Failing to pay workers on time and in the correct amounts is a surefire way to send morale plummeting. But it happens all too often. According to a 2022 survey from the American Payroll Association, around 10% of workers don’t always get their paychecks on time.
It doesn’t matter whether it’s due to human error or rickety systems—a properly managed payroll is a cornerstone of any successful company.
But as a company grows in scale, the challenge of managing payroll grows too—particularly when it comes time for a business to hire beyond borders. Where HR previously had to deal with calculating salaries, benefits, taxes, and deductions in one jurisdiction only, going global means handling multiple, potentially vastly different systems at once.
Global payroll management doesn’t have to be the nightmare it first appears to be, provided it’s approached correctly. In this blog, we’ll walk you through the procedures and tools necessary to handle diverse tax regulations, employment laws, and compensation structures across countries and come out the other side unscathed!
Exploring the payroll management process
Before we talk about solving the fiendish puzzle of global payroll management, it’s worth first understanding exactly what the payroll management process entails. Let’s look at the step-by-step journey, which we’ve grouped into three sections: before, during, and after payroll.
1. Before Payroll
The process begins with meticulous employee data collection, encompassing work hours, attendance, bonuses, and deductions. It’s crucial to ensure accurate data collection at this stage, as even minor errors can cascade into major problems down the line.
2. During Payroll
Next comes calculations and deductions. The former involves working out gross pay, overtime, and bonuses. Then, it’s a question of withholding taxes, social contributions, and benefits, leaving the employees’ net pay. Meticulous attention to detail and cross-referencing of legal requirements is needed at this stage—or else businesses risk any number of punitive measures. Indeed, in the US, the IRS collected nearly $7bn worth of penalties from companies in 2021.
It’s all well and good calculating the pay, but now it’s time to send it. Employees can receive their wages through various methods, be it bank transfers, checks, or electronic payment platforms.
Finally, it’s time for payroll teams to get their house in order. The last stage of the process involves resolving outstanding issues, record-keeping, and documenting all payroll-related information. These records serve as an essential resource for audits and other inquiries.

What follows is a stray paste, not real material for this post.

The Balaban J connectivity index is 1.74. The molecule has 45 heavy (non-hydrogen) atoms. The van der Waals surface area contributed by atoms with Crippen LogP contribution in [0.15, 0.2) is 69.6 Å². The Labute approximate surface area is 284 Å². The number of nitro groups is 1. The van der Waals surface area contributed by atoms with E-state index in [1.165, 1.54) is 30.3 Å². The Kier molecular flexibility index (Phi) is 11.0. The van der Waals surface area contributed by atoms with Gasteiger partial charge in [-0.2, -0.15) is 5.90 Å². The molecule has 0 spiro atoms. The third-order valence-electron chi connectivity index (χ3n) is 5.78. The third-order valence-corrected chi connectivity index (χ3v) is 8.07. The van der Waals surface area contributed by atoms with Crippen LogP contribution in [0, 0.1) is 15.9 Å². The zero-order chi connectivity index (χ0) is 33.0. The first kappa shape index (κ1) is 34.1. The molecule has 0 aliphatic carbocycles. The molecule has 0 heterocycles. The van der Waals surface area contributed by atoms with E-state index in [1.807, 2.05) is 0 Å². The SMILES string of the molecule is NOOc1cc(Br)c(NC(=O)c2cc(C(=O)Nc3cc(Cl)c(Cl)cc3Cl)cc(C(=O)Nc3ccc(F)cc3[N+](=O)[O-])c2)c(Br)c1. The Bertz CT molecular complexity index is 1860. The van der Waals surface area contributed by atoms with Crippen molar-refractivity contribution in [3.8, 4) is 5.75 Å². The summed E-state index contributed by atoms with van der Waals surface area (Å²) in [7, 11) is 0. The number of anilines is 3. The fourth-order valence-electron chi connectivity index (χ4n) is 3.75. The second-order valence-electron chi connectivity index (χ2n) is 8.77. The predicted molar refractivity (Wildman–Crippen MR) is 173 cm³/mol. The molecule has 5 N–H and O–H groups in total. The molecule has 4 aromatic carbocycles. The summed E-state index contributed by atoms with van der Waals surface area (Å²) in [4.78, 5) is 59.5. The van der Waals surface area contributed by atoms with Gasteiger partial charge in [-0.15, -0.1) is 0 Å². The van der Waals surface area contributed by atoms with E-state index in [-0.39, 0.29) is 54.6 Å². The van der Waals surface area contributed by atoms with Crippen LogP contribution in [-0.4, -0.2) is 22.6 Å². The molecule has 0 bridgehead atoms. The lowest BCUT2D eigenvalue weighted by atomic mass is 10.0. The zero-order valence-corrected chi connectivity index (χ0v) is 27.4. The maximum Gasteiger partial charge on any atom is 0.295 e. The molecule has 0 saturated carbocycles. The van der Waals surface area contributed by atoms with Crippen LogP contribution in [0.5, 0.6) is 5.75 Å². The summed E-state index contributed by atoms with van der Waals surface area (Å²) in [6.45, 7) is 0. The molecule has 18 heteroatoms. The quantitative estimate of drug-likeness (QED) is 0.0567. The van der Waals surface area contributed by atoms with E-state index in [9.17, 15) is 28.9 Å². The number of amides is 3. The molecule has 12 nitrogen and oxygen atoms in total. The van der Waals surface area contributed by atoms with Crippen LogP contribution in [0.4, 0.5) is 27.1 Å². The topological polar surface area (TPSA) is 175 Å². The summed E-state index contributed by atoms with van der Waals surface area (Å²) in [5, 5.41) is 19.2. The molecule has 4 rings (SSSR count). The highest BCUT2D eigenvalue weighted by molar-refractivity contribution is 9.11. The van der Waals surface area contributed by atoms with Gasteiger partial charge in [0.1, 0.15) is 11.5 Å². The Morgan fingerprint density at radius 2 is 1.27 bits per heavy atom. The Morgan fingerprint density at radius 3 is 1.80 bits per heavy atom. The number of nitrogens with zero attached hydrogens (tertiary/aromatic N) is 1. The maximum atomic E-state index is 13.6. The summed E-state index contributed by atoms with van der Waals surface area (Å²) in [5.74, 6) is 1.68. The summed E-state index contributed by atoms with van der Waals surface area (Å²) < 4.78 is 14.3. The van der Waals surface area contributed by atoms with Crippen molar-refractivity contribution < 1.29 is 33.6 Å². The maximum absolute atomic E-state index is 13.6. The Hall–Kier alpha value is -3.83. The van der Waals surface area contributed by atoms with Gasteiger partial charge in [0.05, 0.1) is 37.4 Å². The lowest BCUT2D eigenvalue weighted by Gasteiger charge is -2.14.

The complexities of global payroll management
So far, so familiar to any payroll team. However, managing a global payroll throws multiple wrenches into the process. Indeed, as businesses expand into international hiring, they face an intricate web of regulatory gotchas poised to hinder efficient payroll management.
One of the central challenges in global payroll management stems from the sheer diversity of tax codes, labor laws, and reporting requirements across different countries. Each jurisdiction also boasts its own set of rules governing wage calculation, tax deductions, social contributions, and benefit structures. Failing to notice and adapt to those differences doesn’t just mean employee problems; it can lead to compliance violations, financial penalties, and reputational damage.
It’s unreasonable to expect any one person to hold all the payroll nuances from multiple locations in their head—which is why a technological solution is a must for global businesses, from simple spreadsheets to more fully-featured automated offerings. It’s little wonder that payroll outsourcing is projected to be a $7bn market by 2027.
Harmonizing payroll software and systems that specialize in given locations, currencies, and data formats is a challenge in itself, however—particularly when businesses must always consider the security of sensitive payroll data heading between these systems.
5 Common global payroll challenges and how to beat them